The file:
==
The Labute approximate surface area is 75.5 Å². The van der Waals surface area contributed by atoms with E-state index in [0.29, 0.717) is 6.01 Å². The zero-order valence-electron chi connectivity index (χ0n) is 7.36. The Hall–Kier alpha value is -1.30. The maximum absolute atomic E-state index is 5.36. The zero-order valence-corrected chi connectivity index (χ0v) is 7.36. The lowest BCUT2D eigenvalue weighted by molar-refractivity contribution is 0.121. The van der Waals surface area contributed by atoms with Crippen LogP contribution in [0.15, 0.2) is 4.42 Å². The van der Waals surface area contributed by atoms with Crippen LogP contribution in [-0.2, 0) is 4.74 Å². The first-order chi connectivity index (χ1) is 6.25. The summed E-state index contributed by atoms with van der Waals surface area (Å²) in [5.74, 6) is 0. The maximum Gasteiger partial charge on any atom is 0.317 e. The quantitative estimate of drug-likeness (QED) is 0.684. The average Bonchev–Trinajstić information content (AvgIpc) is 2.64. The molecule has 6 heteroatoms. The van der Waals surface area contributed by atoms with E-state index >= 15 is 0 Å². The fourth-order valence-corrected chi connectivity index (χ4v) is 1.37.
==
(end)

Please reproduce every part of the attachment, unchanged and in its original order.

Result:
The Labute approximate surface area is 75.5 Å². The van der Waals surface area contributed by atoms with E-state index in [0.29, 0.717) is 6.01 Å². The zero-order valence-electron chi connectivity index (χ0n) is 7.36. The Hall–Kier alpha value is -1.30. The maximum absolute atomic E-state index is 5.36. The zero-order valence-corrected chi connectivity index (χ0v) is 7.36. The lowest BCUT2D eigenvalue weighted by molar-refractivity contribution is 0.121. The van der Waals surface area contributed by atoms with Crippen LogP contribution in [0.15, 0.2) is 4.42 Å². The van der Waals surface area contributed by atoms with Crippen LogP contribution in [-0.2, 0) is 4.74 Å². The first-order chi connectivity index (χ1) is 6.25. The summed E-state index contributed by atoms with van der Waals surface area (Å²) in [5.74, 6) is 0. The maximum Gasteiger partial charge on any atom is 0.317 e. The quantitative estimate of drug-likeness (QED) is 0.684. The average Bonchev–Trinajstić information content (AvgIpc) is 2.64. The molecule has 6 heteroatoms. The van der Waals surface area contributed by atoms with E-state index >= 15 is 0 Å². The fourth-order valence-corrected chi connectivity index (χ4v) is 1.37.